Yes, we know how this story goes:
the bride who runs, the girl who roams,
how in his arms he’ll bring her home,
like Peter to his pumpkin shell,
like Jacob with his bride in veil,
like Hades to his ghastly hell,
and in his tower keep her well,
and sometimes let her story tell
his wild thing, he loves. –
“Where the Wild Things Were”
Medusa preparing for a date. Persephone at the Farmer’s Market. Dorothy contemplating a career in meteorology. What happens when the stories we think we know become the stories we need most to hear? Elizabeth Johnston Ambrose’s first chapbook, Wild Things is an eclectic mix of persona poems and poems that meditate on the mythologies of femininity. With her characteristic wit, Johnston Ambrose offers an incisive poetic analysis of beloved fairy tales and classic myths, asking readers to re-see and re-think familiar stories of womanhood.
For purchase at https://mainstreetragbookstore.com/.../wild-things.../
“She was always a disappointment.” So begins Imago, Dei, Rattle Magazine’s 2021 Chapbook Prize winner, a novella-in-verse about a woman navigating her way to wholeness after having grown up under the fragmenting shadow of evangelicalism and toxic masculinity.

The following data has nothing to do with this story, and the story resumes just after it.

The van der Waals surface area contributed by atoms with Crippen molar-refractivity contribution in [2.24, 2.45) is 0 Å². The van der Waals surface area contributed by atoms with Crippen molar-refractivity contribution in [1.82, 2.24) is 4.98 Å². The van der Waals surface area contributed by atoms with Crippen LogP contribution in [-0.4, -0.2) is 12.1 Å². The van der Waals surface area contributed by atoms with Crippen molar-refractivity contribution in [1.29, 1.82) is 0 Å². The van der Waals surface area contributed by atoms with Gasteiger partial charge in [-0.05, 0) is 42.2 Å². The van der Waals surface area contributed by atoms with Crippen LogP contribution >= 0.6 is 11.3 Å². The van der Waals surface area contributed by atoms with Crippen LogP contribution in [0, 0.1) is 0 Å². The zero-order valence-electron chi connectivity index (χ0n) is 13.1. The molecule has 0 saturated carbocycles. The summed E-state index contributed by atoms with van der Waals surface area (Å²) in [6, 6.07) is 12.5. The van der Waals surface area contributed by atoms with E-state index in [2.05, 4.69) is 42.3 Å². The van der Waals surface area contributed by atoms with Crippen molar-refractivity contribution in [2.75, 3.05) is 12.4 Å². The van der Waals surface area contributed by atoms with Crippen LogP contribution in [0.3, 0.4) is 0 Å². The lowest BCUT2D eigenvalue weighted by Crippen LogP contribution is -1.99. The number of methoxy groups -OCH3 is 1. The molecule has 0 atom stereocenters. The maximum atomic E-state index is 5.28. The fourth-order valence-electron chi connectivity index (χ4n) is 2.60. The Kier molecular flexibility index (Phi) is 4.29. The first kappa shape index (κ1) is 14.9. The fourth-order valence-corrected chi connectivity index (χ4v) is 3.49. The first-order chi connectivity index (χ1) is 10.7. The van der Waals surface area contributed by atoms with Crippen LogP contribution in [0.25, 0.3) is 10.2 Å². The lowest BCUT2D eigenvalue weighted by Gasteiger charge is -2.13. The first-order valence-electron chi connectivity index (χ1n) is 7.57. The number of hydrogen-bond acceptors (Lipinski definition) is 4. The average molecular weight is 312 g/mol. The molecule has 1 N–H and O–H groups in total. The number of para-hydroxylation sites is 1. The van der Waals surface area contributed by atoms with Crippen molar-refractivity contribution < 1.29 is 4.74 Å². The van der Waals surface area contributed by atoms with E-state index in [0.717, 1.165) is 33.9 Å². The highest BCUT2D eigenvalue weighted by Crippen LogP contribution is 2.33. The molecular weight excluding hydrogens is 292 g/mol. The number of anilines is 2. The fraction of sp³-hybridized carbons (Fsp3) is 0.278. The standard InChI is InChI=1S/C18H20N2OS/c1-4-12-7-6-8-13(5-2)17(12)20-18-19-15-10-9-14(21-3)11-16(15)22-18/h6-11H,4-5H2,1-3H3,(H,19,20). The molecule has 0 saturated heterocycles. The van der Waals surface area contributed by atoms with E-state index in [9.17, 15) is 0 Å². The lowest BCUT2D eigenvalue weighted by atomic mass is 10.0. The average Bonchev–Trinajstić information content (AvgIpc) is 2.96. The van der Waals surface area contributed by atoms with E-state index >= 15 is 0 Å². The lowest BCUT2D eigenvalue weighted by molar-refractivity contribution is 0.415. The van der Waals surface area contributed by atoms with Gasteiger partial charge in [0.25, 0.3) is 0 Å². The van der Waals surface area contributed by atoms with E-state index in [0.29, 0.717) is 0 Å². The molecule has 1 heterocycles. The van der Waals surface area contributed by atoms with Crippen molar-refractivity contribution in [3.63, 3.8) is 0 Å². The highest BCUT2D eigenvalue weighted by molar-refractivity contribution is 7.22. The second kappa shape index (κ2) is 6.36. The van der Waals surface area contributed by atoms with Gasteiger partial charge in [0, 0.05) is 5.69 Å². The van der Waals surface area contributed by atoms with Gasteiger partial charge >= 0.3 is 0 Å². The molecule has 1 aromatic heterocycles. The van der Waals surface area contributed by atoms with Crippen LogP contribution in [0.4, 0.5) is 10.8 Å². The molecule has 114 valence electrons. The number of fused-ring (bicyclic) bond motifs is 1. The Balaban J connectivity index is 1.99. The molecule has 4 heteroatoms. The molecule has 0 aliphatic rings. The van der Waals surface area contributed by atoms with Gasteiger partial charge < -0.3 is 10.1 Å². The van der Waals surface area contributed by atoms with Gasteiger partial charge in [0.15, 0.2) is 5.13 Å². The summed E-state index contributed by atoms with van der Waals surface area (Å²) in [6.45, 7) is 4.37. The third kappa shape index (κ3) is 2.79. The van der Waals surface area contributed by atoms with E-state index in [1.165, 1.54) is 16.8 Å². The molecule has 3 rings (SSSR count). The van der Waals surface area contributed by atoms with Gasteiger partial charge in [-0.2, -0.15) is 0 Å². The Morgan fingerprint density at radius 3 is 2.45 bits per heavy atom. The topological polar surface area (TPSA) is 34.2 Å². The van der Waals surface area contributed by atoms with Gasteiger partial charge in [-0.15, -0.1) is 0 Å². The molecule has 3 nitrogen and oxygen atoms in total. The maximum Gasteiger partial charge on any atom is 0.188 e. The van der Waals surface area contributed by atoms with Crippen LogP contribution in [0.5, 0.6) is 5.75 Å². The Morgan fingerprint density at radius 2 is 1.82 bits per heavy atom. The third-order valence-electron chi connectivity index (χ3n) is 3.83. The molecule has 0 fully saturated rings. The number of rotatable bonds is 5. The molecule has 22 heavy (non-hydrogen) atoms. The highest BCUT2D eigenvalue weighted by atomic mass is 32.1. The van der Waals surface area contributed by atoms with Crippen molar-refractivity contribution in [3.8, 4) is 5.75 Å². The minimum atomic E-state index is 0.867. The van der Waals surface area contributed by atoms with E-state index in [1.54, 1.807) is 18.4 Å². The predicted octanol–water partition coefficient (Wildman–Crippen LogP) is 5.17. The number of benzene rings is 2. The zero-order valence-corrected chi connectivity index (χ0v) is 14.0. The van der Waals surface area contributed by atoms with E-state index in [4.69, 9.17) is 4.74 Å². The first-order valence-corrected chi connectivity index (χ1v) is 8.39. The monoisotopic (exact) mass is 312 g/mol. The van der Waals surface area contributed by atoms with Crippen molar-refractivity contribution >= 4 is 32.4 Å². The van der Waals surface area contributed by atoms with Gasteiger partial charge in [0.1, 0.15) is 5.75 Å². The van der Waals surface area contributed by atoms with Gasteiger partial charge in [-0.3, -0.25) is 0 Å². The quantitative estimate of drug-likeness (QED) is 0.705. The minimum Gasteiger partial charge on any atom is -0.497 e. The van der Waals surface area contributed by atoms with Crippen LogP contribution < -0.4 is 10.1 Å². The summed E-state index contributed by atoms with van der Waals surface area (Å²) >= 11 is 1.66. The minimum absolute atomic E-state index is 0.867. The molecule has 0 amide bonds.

Purchase for $6 here: https://www.rattle.com/product/imago-dei/
How to Be
This collection takes as its focus the redhead as a cultural phenomenon, and, in particular, the redheaded girl/woman as a site of longing, fear, and fantasy.
Why does Edward Munch imagine Sin as a redhaired woman? Why is the sexually promiscuous woman Gulliver encounters on the island of the Hounhyms a redhead? How was Queen Elizabeth I's power (or imagined monstrosity) connected to the color of her hair (the Scots referred to her as “the red hag”)? What lies behind the Pre-Raphaelite impulse to imagine both the Virgin Mary and the prostitute Mary Magdalene as redheads? What about the series of pre-Raphaelite paintings which depict both Medusa (killed by Perseus) and Andromeda (married to Perseus after he saves her using Medusa's head) as redheads? One dominant theme becomes clear: the redhead is a figure that both titillates and terrifies, an iconic repository for all-too familiar anxieties about female power.
MC1R, which is the gene for redheads, maps to chromosome 16q24.3. This means it is located on the long arm of chromosome 16, in position 24.3 Accordingly, I plan for the project to contain 24 poems, split into three sections, with the 16th poem being the longest. Section one will focus on historic redheads from literature and popular culture, for example Orphan Annie, Lilith, Queen Elizabeth 1, Sylvia Plath, and The Little Mermaid. Section two will feature poems which each begin with an epigraph of a scientific “fact” (some examples: redheads have more sex; redheads feel less pain and require more anesthesia; redheads are conceived when a woman has sex on her period). The third section will be narrative poems based in my biographical experience. I have also created a new form based on this science called the MC1R form; a small portion of the poems in this collection will follow that form.